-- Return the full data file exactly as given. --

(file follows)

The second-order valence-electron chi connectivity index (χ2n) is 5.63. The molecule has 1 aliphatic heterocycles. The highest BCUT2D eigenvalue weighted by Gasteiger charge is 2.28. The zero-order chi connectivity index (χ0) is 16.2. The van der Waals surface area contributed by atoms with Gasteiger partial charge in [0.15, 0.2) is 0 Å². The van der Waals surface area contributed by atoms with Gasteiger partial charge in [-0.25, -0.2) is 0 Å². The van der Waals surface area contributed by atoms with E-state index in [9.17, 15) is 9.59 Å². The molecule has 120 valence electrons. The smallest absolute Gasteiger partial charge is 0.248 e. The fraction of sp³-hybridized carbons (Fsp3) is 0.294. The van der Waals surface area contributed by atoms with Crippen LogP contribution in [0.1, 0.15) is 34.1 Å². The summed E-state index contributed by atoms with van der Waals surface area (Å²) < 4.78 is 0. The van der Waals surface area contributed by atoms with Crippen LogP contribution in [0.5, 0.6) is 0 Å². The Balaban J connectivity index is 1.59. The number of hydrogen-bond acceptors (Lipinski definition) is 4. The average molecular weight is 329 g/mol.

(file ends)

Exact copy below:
The second-order valence-electron chi connectivity index (χ2n) is 5.63. The molecule has 1 aliphatic heterocycles. The highest BCUT2D eigenvalue weighted by Gasteiger charge is 2.28. The zero-order chi connectivity index (χ0) is 16.2. The van der Waals surface area contributed by atoms with Gasteiger partial charge in [0.15, 0.2) is 0 Å². The van der Waals surface area contributed by atoms with Gasteiger partial charge in [-0.25, -0.2) is 0 Å². The van der Waals surface area contributed by atoms with E-state index in [9.17, 15) is 9.59 Å². The molecule has 120 valence electrons. The smallest absolute Gasteiger partial charge is 0.248 e. The fraction of sp³-hybridized carbons (Fsp3) is 0.294. The van der Waals surface area contributed by atoms with Crippen LogP contribution in [0.1, 0.15) is 34.1 Å². The summed E-state index contributed by atoms with van der Waals surface area (Å²) < 4.78 is 0. The van der Waals surface area contributed by atoms with Crippen LogP contribution in [0.5, 0.6) is 0 Å². The Balaban J connectivity index is 1.59. The number of hydrogen-bond acceptors (Lipinski definition) is 4. The average molecular weight is 329 g/mol.